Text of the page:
What is Needle Felting?
Needle felting is the process of interlocking wool fibres by stabbing it with a barbed needle. The barbs catch the scales on the fibre and cause them to tangle and bind together. To create a 3D sculpture it can take hours of work and literally thousands of stabs from start to finish. The needles used for needle felting were not designed for hand crafting - they are designed for industry. At the turn of the 20th century, machines with beds of these barbed needles were invented to tangle fibres into felt fabric. These machines are still being used today to create industrial felt out of a wide variety of fibres.
All of the models begin life as a pipe cleaner, which is used to shape the back and the legs. The main body of the animal is created with toy filling which is moulded into the required shapes with lots of "stabbing" to bind the fibres together. More toy filling is added to build up the shape, creating larger or more rounded shapes. More "stabbing" can ensure areas are more defined or create grooves or hollows for eyes or mouths.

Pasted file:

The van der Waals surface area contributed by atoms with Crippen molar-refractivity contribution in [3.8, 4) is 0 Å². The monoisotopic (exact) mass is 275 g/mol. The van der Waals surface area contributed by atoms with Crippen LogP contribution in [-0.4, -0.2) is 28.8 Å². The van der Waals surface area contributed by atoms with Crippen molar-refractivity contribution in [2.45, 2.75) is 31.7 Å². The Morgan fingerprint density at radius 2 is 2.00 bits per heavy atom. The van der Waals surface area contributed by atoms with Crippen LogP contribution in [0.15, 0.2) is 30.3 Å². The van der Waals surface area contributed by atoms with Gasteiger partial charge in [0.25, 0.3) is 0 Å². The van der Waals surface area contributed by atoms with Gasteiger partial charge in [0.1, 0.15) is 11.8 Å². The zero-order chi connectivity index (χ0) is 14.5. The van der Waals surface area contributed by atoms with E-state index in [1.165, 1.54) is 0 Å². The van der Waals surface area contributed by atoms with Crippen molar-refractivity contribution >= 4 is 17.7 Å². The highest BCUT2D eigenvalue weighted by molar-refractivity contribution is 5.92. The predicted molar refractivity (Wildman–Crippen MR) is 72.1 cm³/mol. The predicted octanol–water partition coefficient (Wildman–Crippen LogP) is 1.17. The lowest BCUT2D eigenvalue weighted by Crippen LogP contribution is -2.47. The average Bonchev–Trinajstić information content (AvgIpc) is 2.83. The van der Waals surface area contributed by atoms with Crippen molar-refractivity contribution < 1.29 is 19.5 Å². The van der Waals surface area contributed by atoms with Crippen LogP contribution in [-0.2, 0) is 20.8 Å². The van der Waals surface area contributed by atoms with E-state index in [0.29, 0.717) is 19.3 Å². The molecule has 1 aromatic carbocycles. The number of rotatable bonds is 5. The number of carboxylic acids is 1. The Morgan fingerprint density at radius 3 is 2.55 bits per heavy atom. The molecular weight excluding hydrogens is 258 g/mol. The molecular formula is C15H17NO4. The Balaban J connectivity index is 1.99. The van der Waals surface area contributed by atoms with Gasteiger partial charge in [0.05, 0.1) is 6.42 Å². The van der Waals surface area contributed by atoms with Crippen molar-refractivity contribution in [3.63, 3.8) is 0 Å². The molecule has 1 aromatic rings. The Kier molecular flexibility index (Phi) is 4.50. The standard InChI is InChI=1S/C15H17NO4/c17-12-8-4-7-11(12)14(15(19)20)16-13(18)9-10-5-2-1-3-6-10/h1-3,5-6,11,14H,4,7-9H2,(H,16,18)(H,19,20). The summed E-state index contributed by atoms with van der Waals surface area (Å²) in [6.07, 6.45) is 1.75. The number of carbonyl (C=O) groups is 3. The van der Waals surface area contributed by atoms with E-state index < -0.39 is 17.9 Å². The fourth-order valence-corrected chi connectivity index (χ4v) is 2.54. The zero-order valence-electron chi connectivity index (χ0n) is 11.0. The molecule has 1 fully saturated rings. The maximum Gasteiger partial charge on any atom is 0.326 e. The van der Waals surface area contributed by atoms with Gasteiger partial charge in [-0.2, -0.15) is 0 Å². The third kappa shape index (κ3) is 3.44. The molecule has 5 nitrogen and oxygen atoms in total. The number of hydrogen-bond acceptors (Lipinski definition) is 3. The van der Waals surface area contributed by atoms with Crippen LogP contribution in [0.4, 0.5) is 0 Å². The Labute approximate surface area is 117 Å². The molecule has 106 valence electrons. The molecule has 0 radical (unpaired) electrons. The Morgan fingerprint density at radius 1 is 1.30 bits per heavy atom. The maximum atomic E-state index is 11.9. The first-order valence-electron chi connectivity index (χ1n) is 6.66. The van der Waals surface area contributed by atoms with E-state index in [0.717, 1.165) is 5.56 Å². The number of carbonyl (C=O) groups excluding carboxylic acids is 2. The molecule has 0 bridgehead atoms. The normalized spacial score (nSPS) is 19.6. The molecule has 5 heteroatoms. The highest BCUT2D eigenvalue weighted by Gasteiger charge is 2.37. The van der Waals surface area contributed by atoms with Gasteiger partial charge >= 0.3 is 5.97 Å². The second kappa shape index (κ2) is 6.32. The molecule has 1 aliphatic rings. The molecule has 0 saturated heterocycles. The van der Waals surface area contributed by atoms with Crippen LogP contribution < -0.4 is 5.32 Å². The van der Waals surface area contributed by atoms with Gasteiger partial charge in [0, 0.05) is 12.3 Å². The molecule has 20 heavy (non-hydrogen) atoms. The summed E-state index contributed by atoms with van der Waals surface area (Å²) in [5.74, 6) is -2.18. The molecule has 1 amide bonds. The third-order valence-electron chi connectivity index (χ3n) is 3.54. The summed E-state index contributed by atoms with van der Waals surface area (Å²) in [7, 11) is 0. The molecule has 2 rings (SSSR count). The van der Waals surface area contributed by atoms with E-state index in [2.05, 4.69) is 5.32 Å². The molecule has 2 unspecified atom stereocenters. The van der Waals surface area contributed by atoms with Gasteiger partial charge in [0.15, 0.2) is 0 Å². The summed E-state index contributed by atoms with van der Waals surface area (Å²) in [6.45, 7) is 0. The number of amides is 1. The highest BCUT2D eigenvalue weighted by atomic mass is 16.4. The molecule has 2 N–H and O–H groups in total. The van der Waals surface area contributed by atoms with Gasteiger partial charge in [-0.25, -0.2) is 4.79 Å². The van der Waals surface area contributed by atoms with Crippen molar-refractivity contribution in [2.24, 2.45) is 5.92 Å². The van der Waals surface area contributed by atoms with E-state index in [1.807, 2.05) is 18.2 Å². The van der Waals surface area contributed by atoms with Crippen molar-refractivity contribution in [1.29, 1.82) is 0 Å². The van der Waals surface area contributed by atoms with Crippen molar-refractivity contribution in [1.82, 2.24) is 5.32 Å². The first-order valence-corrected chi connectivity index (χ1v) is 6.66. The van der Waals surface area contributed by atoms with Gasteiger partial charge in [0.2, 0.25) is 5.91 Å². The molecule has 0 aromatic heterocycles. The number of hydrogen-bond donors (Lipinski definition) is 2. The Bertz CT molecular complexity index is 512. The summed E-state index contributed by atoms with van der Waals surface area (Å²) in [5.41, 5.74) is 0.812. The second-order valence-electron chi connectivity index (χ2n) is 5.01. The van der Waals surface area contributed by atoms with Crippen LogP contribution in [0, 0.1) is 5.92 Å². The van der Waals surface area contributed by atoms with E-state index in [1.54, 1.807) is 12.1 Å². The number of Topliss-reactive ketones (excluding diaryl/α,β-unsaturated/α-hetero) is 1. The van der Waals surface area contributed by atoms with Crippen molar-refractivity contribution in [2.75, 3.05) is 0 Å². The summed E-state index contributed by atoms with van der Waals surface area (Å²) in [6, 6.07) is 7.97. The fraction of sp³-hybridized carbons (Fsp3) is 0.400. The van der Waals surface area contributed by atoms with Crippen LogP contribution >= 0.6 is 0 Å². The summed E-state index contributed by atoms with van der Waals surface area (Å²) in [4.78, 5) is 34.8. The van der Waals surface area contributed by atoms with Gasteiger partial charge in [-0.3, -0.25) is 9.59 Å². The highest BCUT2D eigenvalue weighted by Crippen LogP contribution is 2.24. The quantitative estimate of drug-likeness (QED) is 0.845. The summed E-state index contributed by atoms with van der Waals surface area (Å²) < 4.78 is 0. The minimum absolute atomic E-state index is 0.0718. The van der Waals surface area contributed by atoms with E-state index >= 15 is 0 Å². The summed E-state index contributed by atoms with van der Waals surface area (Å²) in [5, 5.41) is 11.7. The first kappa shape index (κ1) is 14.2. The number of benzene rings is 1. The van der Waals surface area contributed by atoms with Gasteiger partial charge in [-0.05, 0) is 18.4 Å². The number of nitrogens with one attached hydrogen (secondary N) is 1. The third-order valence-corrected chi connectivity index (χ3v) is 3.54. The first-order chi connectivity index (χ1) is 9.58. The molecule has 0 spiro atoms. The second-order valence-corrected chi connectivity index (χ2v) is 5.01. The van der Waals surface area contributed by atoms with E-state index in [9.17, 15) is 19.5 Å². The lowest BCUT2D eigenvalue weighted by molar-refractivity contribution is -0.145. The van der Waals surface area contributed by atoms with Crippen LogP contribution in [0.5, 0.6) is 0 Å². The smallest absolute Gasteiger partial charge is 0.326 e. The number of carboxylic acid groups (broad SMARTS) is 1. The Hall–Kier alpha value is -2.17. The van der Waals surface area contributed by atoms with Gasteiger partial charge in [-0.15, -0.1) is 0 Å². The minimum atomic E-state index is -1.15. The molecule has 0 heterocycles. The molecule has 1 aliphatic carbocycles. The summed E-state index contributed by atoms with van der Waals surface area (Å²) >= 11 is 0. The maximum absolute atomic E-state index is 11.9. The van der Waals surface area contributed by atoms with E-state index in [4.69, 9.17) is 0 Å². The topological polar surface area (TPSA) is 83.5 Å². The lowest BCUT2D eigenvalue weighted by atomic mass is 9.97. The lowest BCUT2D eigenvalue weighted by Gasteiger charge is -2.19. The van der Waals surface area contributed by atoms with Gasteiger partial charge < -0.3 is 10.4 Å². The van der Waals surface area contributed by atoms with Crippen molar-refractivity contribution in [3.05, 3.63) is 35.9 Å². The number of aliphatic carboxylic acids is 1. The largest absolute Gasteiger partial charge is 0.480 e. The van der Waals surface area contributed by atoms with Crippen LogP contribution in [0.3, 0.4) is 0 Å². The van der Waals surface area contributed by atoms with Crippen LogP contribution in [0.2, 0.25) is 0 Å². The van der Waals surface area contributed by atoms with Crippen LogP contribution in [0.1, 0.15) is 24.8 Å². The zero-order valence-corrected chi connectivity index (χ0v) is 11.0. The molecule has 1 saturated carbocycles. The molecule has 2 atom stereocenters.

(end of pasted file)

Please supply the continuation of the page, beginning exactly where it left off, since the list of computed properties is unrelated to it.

The colour and detail is added using different colours of wool. The majority of the wool I use is Norwegian Pels (Pelssau (Pels) is a breed that originated from Gotland sheep and was crossbred with the native Norwegian Spæl sheep.) Some of the models are made of alpacha wool.
Features are added with small beads for eyes, and small amounts of different coloured wool to add the fine features.